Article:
Any leader who believes that he or she can control change in the workplace is in for a rude surprise. While effective leaders are able to guide, influence, and shape workplace changes, ineffective leaders believe they can control change and its effects. Leadership development includes learning that changes always have unintended consequences, and that no major change can take effect without outstanding management communication.
If a leader believes he or she can control change, then micromanagement becomes very likely. The micromanagement trap is bad for leaders and employees, drains productivity, and kills employee motivation. The effective leader's role during times of change in the workplace includes providing structure and vision, but resisting the impulse to try to control every consequence of change.
Outstanding leaders provide their team with direction, incentives, and honest answers to their questions. They give their workers the power to shape their own best course of action toward the goals that the change is meant to address. Paradigm shifts are difficult for everyone, even if the end results are in everyone's best interests.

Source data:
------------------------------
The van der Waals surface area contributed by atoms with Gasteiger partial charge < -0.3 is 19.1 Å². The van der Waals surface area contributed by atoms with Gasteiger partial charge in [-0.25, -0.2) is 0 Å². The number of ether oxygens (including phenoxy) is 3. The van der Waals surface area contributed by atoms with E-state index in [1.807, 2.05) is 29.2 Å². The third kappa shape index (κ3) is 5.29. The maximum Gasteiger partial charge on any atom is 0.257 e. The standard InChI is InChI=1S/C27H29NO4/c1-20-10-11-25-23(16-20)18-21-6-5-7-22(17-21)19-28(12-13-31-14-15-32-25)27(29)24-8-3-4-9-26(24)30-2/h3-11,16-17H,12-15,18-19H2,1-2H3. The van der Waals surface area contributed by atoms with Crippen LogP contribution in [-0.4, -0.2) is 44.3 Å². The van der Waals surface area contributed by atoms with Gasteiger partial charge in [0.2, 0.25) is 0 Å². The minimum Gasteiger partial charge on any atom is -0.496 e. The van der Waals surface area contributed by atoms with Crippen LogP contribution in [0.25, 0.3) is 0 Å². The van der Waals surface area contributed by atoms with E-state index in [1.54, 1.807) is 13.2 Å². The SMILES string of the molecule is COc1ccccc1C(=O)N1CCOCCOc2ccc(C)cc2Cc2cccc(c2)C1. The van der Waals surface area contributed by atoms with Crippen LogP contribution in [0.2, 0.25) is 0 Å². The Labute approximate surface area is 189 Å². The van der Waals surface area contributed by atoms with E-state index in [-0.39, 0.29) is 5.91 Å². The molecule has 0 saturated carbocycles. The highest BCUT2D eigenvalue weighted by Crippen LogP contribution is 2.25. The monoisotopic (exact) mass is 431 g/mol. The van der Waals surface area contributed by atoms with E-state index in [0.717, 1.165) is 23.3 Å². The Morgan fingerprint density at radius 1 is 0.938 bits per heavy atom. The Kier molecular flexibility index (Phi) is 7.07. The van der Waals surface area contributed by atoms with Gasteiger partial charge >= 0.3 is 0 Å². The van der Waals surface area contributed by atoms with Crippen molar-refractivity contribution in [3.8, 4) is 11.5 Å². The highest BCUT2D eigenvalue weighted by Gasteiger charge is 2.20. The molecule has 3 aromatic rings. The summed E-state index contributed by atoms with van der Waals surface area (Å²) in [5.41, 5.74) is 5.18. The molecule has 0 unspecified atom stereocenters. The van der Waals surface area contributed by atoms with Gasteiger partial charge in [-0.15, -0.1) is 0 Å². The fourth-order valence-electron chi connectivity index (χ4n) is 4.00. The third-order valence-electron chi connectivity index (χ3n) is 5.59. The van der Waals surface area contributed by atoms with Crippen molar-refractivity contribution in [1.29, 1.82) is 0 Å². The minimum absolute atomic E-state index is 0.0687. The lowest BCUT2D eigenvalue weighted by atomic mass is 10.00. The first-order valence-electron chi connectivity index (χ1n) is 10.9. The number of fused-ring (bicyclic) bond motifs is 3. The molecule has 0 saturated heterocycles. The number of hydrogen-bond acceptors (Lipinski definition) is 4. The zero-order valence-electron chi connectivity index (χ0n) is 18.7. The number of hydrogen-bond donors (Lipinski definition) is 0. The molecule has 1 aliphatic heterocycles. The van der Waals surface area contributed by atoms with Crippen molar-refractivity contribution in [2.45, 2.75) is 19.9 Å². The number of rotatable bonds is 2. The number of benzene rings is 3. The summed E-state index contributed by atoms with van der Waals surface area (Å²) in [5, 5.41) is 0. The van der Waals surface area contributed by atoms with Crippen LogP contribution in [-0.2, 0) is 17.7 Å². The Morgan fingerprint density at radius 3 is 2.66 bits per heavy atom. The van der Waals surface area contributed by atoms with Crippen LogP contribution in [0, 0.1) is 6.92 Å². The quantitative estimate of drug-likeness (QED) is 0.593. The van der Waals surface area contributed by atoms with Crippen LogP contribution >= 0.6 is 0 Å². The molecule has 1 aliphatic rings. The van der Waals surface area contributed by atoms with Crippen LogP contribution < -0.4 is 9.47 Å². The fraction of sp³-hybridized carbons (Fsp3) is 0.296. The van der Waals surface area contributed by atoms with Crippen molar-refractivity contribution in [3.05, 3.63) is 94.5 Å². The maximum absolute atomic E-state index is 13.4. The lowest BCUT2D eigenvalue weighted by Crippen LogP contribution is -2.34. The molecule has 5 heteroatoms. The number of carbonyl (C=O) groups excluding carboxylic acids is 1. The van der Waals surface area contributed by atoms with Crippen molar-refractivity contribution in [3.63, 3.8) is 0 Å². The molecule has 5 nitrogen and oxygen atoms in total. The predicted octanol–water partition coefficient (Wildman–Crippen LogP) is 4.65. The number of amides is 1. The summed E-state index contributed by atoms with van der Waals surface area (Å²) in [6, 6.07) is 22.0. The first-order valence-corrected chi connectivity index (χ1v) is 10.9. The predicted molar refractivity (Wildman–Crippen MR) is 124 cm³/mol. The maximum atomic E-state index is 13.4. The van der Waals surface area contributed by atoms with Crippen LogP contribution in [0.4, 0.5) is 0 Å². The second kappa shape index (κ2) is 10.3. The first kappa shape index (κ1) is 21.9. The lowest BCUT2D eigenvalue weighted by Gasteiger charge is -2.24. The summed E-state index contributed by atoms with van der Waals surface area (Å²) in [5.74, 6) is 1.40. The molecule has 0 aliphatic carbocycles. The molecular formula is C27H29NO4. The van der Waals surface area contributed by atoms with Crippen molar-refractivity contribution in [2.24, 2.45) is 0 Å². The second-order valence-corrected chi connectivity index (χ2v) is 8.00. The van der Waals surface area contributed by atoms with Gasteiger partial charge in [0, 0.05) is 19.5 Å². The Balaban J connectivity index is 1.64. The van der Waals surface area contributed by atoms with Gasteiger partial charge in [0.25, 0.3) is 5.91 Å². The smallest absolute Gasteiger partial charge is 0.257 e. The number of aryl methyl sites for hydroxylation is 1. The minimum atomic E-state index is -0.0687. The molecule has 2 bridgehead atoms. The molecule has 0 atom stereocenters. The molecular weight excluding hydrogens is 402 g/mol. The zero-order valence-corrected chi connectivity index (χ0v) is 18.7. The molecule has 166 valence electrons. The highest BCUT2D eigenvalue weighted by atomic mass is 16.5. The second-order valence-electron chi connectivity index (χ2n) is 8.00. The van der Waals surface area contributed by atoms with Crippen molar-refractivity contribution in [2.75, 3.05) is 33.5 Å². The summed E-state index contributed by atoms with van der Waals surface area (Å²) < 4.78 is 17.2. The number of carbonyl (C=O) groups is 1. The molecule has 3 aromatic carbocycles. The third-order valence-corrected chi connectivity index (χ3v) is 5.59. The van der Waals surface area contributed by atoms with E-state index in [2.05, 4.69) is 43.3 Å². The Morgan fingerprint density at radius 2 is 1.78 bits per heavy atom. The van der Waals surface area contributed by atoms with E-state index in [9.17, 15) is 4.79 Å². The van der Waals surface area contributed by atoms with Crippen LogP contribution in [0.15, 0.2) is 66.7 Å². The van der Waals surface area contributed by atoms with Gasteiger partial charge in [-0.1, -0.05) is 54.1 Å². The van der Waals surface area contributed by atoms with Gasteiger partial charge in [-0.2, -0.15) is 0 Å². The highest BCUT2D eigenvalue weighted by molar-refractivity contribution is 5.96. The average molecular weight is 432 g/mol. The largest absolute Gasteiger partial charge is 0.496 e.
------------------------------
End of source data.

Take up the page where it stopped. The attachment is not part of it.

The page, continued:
Management communications are critical to shaping and directing changes in the workplace. Team members who feel like they are out of the communications loop may come to resent their leaders or other team members who appear to be more comfortable with changes than they are. It is important that you, as a leader, do not appear as if you are withholding information from employees. It is also important to realize that "I don't know" is the appropriate answer to some questions - if it is an honest answer!
The illusion of control over changes in the workplace is seductive, but any leader who thinks that he or she has control over every aspect of change is in for an unpleasant correction at some point. Effective leaders aren't perfect, and they do know their limits when it comes to controlling change in the workplace. The most effective leaders are honest, resilient, and great communicators.